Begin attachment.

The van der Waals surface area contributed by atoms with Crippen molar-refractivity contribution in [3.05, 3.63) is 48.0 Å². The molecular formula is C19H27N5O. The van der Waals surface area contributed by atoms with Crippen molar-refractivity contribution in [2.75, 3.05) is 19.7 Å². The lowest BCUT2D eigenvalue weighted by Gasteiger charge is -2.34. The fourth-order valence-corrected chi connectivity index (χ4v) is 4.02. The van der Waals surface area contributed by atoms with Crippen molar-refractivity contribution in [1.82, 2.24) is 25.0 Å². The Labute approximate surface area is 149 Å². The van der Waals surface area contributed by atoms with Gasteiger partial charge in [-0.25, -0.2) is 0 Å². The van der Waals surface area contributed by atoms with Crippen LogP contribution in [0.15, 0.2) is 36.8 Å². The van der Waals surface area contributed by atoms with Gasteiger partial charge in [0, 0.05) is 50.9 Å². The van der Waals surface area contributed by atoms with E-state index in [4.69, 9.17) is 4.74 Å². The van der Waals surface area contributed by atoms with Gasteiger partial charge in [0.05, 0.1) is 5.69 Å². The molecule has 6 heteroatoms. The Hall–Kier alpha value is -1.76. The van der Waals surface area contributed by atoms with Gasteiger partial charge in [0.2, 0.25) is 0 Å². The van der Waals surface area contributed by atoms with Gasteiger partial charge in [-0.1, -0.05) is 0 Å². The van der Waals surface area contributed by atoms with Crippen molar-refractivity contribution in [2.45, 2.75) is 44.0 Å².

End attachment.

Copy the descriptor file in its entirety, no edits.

The van der Waals surface area contributed by atoms with Crippen molar-refractivity contribution in [3.05, 3.63) is 48.0 Å². The molecular formula is C19H27N5O. The van der Waals surface area contributed by atoms with Crippen molar-refractivity contribution in [2.75, 3.05) is 19.7 Å². The lowest BCUT2D eigenvalue weighted by Gasteiger charge is -2.34. The fourth-order valence-corrected chi connectivity index (χ4v) is 4.02. The van der Waals surface area contributed by atoms with Crippen molar-refractivity contribution in [1.82, 2.24) is 25.0 Å². The Labute approximate surface area is 149 Å². The van der Waals surface area contributed by atoms with Gasteiger partial charge in [-0.25, -0.2) is 0 Å². The van der Waals surface area contributed by atoms with Crippen LogP contribution in [0.15, 0.2) is 36.8 Å². The van der Waals surface area contributed by atoms with Gasteiger partial charge in [0, 0.05) is 50.9 Å². The van der Waals surface area contributed by atoms with E-state index in [4.69, 9.17) is 4.74 Å². The van der Waals surface area contributed by atoms with Gasteiger partial charge in [0.05, 0.1) is 5.69 Å². The molecule has 6 heteroatoms. The Hall–Kier alpha value is -1.76. The van der Waals surface area contributed by atoms with Gasteiger partial charge in [0.2, 0.25) is 0 Å². The van der Waals surface area contributed by atoms with Gasteiger partial charge in [-0.1, -0.05) is 0 Å². The van der Waals surface area contributed by atoms with Crippen molar-refractivity contribution in [2.45, 2.75) is 44.0 Å².